Even prior to the pandemic, chefs and operators were consistently having issues with creating menu items that they could be proud of serving without breaking the bank on labor costs. Like so many other aspects of the industry that were vulnerabilities, labor issues became fully exposed as the pandemic set in and revenue became scarce.
Suddenly, chefs were expected to design menus that would excite consumers, knowing that revenue would be down due to stay-at-home orders and capacity restrictions. More so than ever before, labor costs have become a burden that requires strategic prioritizing and decision making when it comes to overall kitchen operations.
“We’re one of these restaurants that is in survival mode right now,” says Andrew Spielberg, co-owner and chef at Gracie’s Luncheonette in Leeds, New York. “With every chef or restaurant owner I’ve ever talked to, labor is always the biggest issue, and that’s especially true right now.”
Making, say, a brisket from scratch is an investment of time and money that many operations can no longer afford. One of the ways some chefs are getting over that hurdle is by partnering with Smithfield Culinary, which offers a line of fully-cooked meats that require little labor yet still deliver on taste.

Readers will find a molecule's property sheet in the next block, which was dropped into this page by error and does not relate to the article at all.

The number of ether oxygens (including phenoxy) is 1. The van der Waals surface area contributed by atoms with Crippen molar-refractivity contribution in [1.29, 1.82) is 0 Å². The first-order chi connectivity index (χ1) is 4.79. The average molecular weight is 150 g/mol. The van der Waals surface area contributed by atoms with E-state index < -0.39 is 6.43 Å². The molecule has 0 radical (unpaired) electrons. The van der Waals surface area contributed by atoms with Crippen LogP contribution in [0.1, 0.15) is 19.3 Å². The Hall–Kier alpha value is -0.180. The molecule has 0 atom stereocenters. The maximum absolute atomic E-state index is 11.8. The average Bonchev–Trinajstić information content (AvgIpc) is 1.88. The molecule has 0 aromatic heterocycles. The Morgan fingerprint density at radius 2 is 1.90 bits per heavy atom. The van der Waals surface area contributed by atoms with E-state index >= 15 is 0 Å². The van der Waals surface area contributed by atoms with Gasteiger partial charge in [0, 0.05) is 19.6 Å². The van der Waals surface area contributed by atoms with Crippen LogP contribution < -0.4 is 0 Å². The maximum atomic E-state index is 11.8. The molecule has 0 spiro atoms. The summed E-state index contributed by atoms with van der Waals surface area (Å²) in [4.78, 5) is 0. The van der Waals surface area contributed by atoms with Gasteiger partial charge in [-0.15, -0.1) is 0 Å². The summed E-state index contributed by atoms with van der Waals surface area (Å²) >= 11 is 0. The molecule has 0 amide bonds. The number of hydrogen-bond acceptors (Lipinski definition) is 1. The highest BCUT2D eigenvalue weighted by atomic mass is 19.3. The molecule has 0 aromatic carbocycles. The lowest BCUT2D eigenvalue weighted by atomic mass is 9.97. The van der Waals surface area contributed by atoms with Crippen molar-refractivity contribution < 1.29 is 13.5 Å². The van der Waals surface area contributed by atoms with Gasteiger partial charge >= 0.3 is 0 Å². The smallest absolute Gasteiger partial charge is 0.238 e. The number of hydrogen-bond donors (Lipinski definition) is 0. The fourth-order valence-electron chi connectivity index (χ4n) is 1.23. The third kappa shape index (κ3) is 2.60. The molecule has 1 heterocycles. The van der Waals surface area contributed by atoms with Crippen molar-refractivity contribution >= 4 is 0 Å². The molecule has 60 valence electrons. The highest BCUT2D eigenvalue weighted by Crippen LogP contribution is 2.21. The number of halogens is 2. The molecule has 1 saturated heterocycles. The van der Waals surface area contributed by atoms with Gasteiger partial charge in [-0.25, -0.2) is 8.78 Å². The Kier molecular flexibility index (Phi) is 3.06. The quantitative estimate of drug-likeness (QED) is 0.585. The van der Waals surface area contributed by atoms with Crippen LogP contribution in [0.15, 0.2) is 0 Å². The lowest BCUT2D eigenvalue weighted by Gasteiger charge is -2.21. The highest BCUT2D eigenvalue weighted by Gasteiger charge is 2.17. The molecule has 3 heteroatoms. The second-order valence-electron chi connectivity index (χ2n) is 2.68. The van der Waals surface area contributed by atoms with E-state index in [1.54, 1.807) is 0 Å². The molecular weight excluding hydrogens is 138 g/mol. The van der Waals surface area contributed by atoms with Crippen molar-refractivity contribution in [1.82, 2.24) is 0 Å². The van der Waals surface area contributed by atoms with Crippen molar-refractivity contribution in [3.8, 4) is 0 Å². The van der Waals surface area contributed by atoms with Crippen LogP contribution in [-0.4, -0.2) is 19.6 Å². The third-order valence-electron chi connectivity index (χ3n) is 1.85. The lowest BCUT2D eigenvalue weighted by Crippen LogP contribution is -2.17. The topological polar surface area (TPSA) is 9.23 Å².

“If I were to make brisket in my restaurant, the entire process would take a week,” Spielberg says. “Not only that, I would constantly have brisket in different stages of production stored all over my restaurant—so it would take time, space, and a lot of planning that some restaurants simply don’t have capacity for, especially right now.”
Spielberg loves Smithfield Smoke’NFast’s fully-cooked brisket, and Smithfield’s fully-cooked breakfast sausage, saying they hold together like a chef would want, are well seasoned—not dry—and generally “taste exactly like they’re supposed to.”
The consistency of Smithfield’s pork stands out to Spielberg and other chefs. Not only do they help cut back on labor in a meaningful way, but Spielberg also thinks that Smithfield’s products are of such high quality that most chefs would have trouble recreating how good the proteins taste, even if they made them from scratch.
“Their ham in particular would win any blind taste test with a ham a chef could make on their own,” Spielberg says. “Smithfield has the team, and the equipment, to create a ham that is really of an outstanding quality that is difficult to describe if you haven’t tried it.”
Jaco Smith, executive chef at LeCHON in Portland, Oregon, is another champion of Smithfield’s quality and consistency. Chef Smith has added much-needed revenue to his operation via creative meal-kit packages that have been a hit with his restaurant’s loyal following. Because Portland’s dining rooms have been shut down multiple times over the past year, this unique off-premises channel has been a vital part of business. “Honestly, if we didn’t do the meal kits, I would be in a considerably tighter financial position right now,” Smith says.
One of the ways Smith has achieved a nice margin in his meal kits is by using Smithfield’s fully-cooked meats. He says he uses fully-cooked meats because it requires less kitchen labor, but he specifically uses Smithfield’s products because he trusts them.
“Every time you order Smithfield you know what to expect,” Smith says. “I can sit at my house, and write out a menu thinking of Smithfield products, and I know exactly what that meat will look like and taste like when it arrives at my kitchen.”